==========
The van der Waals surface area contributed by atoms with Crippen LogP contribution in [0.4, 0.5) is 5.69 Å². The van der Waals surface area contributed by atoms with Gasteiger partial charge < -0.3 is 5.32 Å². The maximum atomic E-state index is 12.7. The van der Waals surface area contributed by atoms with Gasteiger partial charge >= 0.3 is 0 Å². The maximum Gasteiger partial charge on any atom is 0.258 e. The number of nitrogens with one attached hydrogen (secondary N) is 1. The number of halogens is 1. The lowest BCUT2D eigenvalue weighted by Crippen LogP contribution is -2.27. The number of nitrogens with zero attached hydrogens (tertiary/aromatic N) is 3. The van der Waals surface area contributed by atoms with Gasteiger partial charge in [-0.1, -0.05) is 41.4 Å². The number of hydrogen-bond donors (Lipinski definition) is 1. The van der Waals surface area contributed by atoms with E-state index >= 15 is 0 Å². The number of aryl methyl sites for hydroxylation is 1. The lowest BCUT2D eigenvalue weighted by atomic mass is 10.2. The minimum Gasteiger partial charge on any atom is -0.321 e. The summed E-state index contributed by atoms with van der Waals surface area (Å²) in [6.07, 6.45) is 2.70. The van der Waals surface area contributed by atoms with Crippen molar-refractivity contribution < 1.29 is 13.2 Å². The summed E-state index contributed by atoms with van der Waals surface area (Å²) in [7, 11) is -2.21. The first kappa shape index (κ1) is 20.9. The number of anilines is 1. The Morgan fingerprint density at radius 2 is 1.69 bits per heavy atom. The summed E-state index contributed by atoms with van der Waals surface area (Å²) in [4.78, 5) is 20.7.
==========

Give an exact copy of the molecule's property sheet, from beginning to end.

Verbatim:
The van der Waals surface area contributed by atoms with Crippen LogP contribution in [0.4, 0.5) is 5.69 Å². The van der Waals surface area contributed by atoms with Gasteiger partial charge < -0.3 is 5.32 Å². The maximum atomic E-state index is 12.7. The van der Waals surface area contributed by atoms with Gasteiger partial charge >= 0.3 is 0 Å². The maximum Gasteiger partial charge on any atom is 0.258 e. The number of nitrogens with one attached hydrogen (secondary N) is 1. The number of halogens is 1. The lowest BCUT2D eigenvalue weighted by Crippen LogP contribution is -2.27. The number of nitrogens with zero attached hydrogens (tertiary/aromatic N) is 3. The van der Waals surface area contributed by atoms with Gasteiger partial charge in [-0.1, -0.05) is 41.4 Å². The number of hydrogen-bond donors (Lipinski definition) is 1. The van der Waals surface area contributed by atoms with E-state index >= 15 is 0 Å². The number of aryl methyl sites for hydroxylation is 1. The lowest BCUT2D eigenvalue weighted by atomic mass is 10.2. The minimum Gasteiger partial charge on any atom is -0.321 e. The summed E-state index contributed by atoms with van der Waals surface area (Å²) in [6.07, 6.45) is 2.70. The van der Waals surface area contributed by atoms with Crippen molar-refractivity contribution < 1.29 is 13.2 Å². The summed E-state index contributed by atoms with van der Waals surface area (Å²) in [7, 11) is -2.21. The first kappa shape index (κ1) is 20.9. The number of anilines is 1. The Morgan fingerprint density at radius 2 is 1.69 bits per heavy atom. The summed E-state index contributed by atoms with van der Waals surface area (Å²) in [4.78, 5) is 20.7.